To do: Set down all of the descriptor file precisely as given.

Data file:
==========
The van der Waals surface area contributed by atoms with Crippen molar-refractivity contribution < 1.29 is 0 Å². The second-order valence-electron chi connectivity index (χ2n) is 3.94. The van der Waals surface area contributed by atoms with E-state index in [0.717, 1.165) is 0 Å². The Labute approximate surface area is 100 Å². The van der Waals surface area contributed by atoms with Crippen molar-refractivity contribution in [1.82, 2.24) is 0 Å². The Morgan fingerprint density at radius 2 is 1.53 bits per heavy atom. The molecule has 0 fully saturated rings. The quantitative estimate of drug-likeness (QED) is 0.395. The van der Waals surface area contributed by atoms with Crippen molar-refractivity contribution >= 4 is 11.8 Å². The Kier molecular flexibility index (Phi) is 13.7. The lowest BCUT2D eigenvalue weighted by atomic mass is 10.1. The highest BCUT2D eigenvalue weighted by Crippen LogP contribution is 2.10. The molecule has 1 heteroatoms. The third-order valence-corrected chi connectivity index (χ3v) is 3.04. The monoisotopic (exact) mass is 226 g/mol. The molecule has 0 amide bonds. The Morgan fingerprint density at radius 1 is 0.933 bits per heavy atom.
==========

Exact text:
The van der Waals surface area contributed by atoms with Crippen molar-refractivity contribution < 1.29 is 0 Å². The second-order valence-electron chi connectivity index (χ2n) is 3.94. The van der Waals surface area contributed by atoms with E-state index in [0.717, 1.165) is 0 Å². The Labute approximate surface area is 100 Å². The van der Waals surface area contributed by atoms with Crippen molar-refractivity contribution in [1.82, 2.24) is 0 Å². The Morgan fingerprint density at radius 2 is 1.53 bits per heavy atom. The molecule has 0 fully saturated rings. The quantitative estimate of drug-likeness (QED) is 0.395. The van der Waals surface area contributed by atoms with Crippen molar-refractivity contribution >= 4 is 11.8 Å². The Kier molecular flexibility index (Phi) is 13.7. The lowest BCUT2D eigenvalue weighted by atomic mass is 10.1. The highest BCUT2D eigenvalue weighted by Crippen LogP contribution is 2.10. The molecule has 1 heteroatoms. The third-order valence-corrected chi connectivity index (χ3v) is 3.04. The monoisotopic (exact) mass is 226 g/mol. The molecule has 0 amide bonds. The Morgan fingerprint density at radius 1 is 0.933 bits per heavy atom.